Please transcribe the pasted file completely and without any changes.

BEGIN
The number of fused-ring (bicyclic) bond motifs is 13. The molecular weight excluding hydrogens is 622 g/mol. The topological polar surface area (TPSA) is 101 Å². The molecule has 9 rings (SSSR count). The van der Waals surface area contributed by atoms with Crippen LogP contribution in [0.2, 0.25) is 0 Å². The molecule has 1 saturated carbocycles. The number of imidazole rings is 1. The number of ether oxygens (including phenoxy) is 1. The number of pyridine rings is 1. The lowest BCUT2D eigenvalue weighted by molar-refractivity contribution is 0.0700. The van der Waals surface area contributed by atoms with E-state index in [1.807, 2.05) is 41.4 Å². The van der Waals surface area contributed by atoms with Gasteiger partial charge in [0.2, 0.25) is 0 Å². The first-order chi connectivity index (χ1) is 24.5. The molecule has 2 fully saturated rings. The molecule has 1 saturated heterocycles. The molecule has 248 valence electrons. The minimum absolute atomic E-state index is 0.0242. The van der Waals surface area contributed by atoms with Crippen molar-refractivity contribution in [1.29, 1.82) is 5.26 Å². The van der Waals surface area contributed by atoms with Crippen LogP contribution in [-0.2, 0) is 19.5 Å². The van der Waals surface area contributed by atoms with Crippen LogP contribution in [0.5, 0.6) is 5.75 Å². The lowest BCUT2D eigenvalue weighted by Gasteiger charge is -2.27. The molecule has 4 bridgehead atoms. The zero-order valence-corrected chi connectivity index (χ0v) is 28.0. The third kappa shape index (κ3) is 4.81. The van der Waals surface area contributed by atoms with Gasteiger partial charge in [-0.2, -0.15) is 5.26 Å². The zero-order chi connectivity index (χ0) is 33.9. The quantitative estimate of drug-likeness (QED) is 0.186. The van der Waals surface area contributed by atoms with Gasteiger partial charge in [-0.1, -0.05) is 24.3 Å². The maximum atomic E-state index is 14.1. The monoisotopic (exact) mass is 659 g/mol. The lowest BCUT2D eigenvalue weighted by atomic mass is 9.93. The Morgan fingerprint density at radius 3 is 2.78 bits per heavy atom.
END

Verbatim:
The number of fused-ring (bicyclic) bond motifs is 13. The molecular weight excluding hydrogens is 622 g/mol. The topological polar surface area (TPSA) is 101 Å². The molecule has 9 rings (SSSR count). The van der Waals surface area contributed by atoms with Crippen LogP contribution in [0.2, 0.25) is 0 Å². The molecule has 1 saturated carbocycles. The number of imidazole rings is 1. The number of ether oxygens (including phenoxy) is 1. The number of pyridine rings is 1. The lowest BCUT2D eigenvalue weighted by molar-refractivity contribution is 0.0700. The van der Waals surface area contributed by atoms with E-state index in [1.807, 2.05) is 41.4 Å². The van der Waals surface area contributed by atoms with Gasteiger partial charge in [0.2, 0.25) is 0 Å². The first-order chi connectivity index (χ1) is 24.5. The molecule has 2 fully saturated rings. The molecule has 1 saturated heterocycles. The molecule has 248 valence electrons. The minimum absolute atomic E-state index is 0.0242. The van der Waals surface area contributed by atoms with Crippen molar-refractivity contribution in [1.29, 1.82) is 5.26 Å². The van der Waals surface area contributed by atoms with Crippen LogP contribution in [-0.2, 0) is 19.5 Å². The van der Waals surface area contributed by atoms with Crippen LogP contribution in [0.5, 0.6) is 5.75 Å². The lowest BCUT2D eigenvalue weighted by Gasteiger charge is -2.27. The molecule has 4 bridgehead atoms. The zero-order valence-corrected chi connectivity index (χ0v) is 28.0. The third kappa shape index (κ3) is 4.81. The van der Waals surface area contributed by atoms with Gasteiger partial charge in [-0.2, -0.15) is 5.26 Å². The zero-order chi connectivity index (χ0) is 33.9. The quantitative estimate of drug-likeness (QED) is 0.186. The van der Waals surface area contributed by atoms with Gasteiger partial charge in [-0.1, -0.05) is 24.3 Å². The maximum atomic E-state index is 14.1. The monoisotopic (exact) mass is 659 g/mol. The lowest BCUT2D eigenvalue weighted by atomic mass is 9.93. The Morgan fingerprint density at radius 3 is 2.78 bits per heavy atom.